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2016 Hyundai Azera: New Car Review

If you’re looking for information on a newer Hyundai Azera, we’ve published an updated review: 2017 Hyundai Azera Review

If you haven’t been paying attention to large sedans over the past few years, the 2016 Hyundai Azera has some surprises in store. Now entering its fifth year of production, the current Azera is massively more interesting than the previous model, a generic Korean cruiser that most folks have already forgotten. Indeed, it’s as if Hyundai designers put the word “generic” up on a whiteboard and said to the Azera team, “There won’t be any more of that.”

The car’s boldness starts with its rakish yet graceful exterior, which is surprisingly bold and eye-catching. Then there’s the futuristic dashboard, a festival of curves and slopes that’s more spaceship than sedate luxury sedan. Hyundai even throws in a standard telematics suite called Blue Link that can read your text messages aloud to you, among other nifty features.

Don’t worry, the Azera still nails big-car basics such as a pillow-soft ride, light steering and a cosseting back seat, and that makes it an excellent all-rounder worthy of a spot on your shopping list.

What’s New for 2016?

The Azera’s only change for 2016 is the addition of newly standard adaptive cruise control in the high-end Limited model. See the 2016 Hyundai Azera models for sale near you

What We Like

Modern styling inside and out; buttery ride; great front seats; limolike back seat; features galore

What We Don’t

V6 could be stronger; price range overlaps with Genesis luxury sedan; design starting to get old as competitors catch up

How Much?


Fuel Economy

The front-wheel drive is motivated by a 3.3-liter V6 engine rated at 293 horsepower and 255 lb-ft of torque. The transmission is a 6-speed automatic.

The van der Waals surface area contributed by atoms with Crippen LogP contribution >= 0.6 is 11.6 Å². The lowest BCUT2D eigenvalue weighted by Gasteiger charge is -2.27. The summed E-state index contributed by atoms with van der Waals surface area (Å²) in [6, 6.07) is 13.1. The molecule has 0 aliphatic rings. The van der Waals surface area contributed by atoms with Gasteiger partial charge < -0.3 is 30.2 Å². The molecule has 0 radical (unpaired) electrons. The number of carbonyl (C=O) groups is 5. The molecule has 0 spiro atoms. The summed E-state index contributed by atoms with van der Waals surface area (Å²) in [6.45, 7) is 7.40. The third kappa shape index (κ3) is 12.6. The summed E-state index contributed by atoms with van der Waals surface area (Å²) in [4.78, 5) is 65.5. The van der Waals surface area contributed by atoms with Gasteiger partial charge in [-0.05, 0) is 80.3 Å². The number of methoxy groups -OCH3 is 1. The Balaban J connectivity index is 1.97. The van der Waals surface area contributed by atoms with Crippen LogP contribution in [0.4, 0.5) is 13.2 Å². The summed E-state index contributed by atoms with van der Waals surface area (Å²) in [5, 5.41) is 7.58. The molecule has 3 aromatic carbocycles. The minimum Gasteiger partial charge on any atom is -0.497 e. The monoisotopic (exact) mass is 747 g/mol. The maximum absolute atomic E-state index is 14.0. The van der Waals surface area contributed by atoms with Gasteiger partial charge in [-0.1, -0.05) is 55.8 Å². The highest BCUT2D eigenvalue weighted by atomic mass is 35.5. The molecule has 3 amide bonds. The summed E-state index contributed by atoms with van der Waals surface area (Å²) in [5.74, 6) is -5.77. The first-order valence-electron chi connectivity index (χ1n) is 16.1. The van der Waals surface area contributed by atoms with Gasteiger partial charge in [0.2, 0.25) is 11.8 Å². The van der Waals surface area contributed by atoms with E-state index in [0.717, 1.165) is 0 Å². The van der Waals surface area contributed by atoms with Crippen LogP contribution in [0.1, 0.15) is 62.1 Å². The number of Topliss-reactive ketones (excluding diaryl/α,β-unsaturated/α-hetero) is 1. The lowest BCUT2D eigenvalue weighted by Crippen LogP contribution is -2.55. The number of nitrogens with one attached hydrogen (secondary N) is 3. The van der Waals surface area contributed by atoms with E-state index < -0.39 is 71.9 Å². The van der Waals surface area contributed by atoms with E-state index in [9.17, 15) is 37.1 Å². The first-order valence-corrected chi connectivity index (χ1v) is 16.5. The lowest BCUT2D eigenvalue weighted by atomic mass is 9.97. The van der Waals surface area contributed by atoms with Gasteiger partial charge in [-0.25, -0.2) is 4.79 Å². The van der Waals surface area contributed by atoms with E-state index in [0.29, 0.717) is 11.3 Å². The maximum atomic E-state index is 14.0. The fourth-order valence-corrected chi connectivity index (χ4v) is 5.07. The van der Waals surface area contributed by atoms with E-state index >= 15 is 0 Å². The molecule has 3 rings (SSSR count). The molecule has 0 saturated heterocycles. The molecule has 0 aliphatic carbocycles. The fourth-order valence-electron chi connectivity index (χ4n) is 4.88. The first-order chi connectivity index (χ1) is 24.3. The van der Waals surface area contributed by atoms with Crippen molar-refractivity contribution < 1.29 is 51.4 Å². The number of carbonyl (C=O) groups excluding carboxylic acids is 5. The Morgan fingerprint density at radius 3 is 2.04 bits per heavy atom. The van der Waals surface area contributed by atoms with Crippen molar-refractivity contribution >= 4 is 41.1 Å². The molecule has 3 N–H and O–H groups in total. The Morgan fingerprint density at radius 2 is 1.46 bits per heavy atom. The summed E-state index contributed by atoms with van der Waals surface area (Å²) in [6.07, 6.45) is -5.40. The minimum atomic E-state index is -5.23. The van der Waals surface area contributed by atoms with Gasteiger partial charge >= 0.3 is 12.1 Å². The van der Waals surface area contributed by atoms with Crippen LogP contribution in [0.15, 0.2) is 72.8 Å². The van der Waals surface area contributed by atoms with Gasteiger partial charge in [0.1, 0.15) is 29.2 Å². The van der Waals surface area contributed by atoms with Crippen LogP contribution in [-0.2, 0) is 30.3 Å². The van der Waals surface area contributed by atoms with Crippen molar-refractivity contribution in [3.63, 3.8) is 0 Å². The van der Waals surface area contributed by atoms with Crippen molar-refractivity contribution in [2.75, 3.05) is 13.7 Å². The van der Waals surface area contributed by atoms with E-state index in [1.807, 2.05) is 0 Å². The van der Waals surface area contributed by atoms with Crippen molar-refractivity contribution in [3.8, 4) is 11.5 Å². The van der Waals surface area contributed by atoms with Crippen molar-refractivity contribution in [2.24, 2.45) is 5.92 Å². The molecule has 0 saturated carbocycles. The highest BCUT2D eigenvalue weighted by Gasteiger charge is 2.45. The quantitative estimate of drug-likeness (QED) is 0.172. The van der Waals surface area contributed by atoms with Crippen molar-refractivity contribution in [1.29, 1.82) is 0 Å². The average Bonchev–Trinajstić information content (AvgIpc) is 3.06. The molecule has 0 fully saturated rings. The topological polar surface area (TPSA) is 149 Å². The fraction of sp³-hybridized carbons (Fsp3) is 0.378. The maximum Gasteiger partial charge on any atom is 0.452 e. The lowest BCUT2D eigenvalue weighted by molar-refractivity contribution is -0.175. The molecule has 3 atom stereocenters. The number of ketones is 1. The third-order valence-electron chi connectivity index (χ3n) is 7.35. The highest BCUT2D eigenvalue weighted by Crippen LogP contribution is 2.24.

According to the Environmental Protection Agency, the Azera is good for 20 miles per gallon in the city and 29 mpg on the highway in base trim, a respectable showing for a large V6-powered sedan. Oddly, the up-level Limited trim drops to 19 mpg city/28 mpg hwy, perhaps explained by its 1-inch-larger wheels and an additional 190 pounds of curb weight.

Standard Features & Options

The 2016 Hyundai Azera is offered in base or Limited trim.

The Azera ($35,000) starts with 18-in alloy wheels, fog lights, hands-free trunk opening (via a key-fob proximity sensor), power-folding side mirrors, keyless entry with push-button starting, dual-zone automatic climate control, a leather-wrapped power adjustable steering wheel, leather upholstery, a 12-way power driver’s seat and 8-way power passenger seat, driver memory settings, heated and cooled front seats, heated rear seats, iPod/USB and Bluetooth connectivity, Siri Eyes Free voice-command functionality, the Blue Link telematics system, a rearview camera, an 8-in touchscreen, a navigation system and a 14-speaker Infinity audio system.

The Limited ($40,200) throws in 19-in wheels, xenon headlights with automatic high beams, LED fog lights, a panoramic sunroof, rear parking sensors, lane-departure warning, forward-collision warning, adaptive cruise control, manual rear side sunshades, a power rear sunshade and interior ambient lighting.


The 2016 Azera comes with standard stability control, 4-wheel anti-lock disc brakes and nine airbags — front, front-side, driver’s-knee, rear-side and full-length side-curtain. A driver’s blind spot mirror is also standard. The Limited comes with a handful of exclusive electronic safety features, including adaptive cruise control, forward-collision warning, lane-departure warning and rear parking sensors.

Due to its low production volume, the Azera has not been crash-tested by the federal government’s National Highway Traffic Safety Administration. In crash tests conducted by the independent Insurance Institute for Highway Safety, the Azera received the top rating of Good across the board, though it has not yet been subjected to the firm’s challenging front small-overlap test.